Five Standards for an OFCCP-Compliant Compensation Self-Evaluation: Standard #2

In the previous two posts, I provided an overview of OFCCP-compliant compensation self-audits, and a discussion of the first standard. Here, I discuss the second standard: the similarly-situated employee groups (SSEGs) should be large enough for meaningful statistical analysis.

In the construction of SSEGs, employers should also keep in mind the number of employees being grouped together. While it would be inappropriate to place the CEO and the CEO's administrative support staff in the same SSEG, it would be equally inappropriate to place each employee in the organization in his or her own SSEG. The SSEGs should be "large enough" that a meaningful statistical analysis can be performed.

The definition of "large enough" is somewhat subjective. At a minimum, there must be more individuals being studied than there are explanatory factors. If there are more explanatory factors than there are individuals being studied, the "effect" of each explanatory factor cannot be calculated using multiple regression analysis.

Assuming that the size of the SSEG meets this minimum threshold for regression analysis, determining whether the SSEG is "large enough" becomes a question of judgment. Although there are no definitive rules, the OFCCP offers the following guidance on this issue:
"... SSEGs must contain at least 30 employees and at least 5 employees for each comparison group (i.e., females/males, minorities/non-minorities..."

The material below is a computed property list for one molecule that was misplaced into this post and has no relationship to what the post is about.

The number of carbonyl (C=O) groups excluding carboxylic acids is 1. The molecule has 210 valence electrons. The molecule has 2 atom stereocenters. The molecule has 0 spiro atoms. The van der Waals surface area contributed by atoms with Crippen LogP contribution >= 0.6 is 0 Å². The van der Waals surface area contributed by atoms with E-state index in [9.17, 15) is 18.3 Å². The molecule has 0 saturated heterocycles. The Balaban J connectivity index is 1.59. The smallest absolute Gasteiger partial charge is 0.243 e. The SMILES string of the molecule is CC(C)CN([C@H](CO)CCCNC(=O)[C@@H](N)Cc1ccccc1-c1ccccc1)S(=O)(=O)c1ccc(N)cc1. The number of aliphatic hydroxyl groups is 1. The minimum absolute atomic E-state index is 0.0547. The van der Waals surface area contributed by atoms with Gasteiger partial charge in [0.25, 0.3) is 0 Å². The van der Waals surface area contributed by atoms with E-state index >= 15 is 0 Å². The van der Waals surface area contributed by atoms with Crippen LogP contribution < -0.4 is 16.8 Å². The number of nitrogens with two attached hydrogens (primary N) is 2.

The OFCCP recognizes that not every employee can be appropriately placed in an SSEG. The guidelines indicate that these individuals should be excluded from the statistical analysis, and their compensation should be analyzed by non-statistical methods (such as mean or median analysis). However, the OFCCP cautions that statistical analyses encompassing less than 70% of the organization's workforce would be subject to "careful scrutiny".

The construction of SSEGs is one of the most important components of the compensation self-evaluation. Errors in groupings can render the results generated from the self-evaluation meaningless. Additionally, the SSEGs constructed serve as a memorialization of the organization's view of its employees and the functions they serve. Legal counsel should be involved in the self-evaluation process from the onset to advise on issues of privilege, work product, discoverability, etc., to ensure that the interests of both the employer and the employee are protected.

A discussion of the third standard will be posted on October 22nd.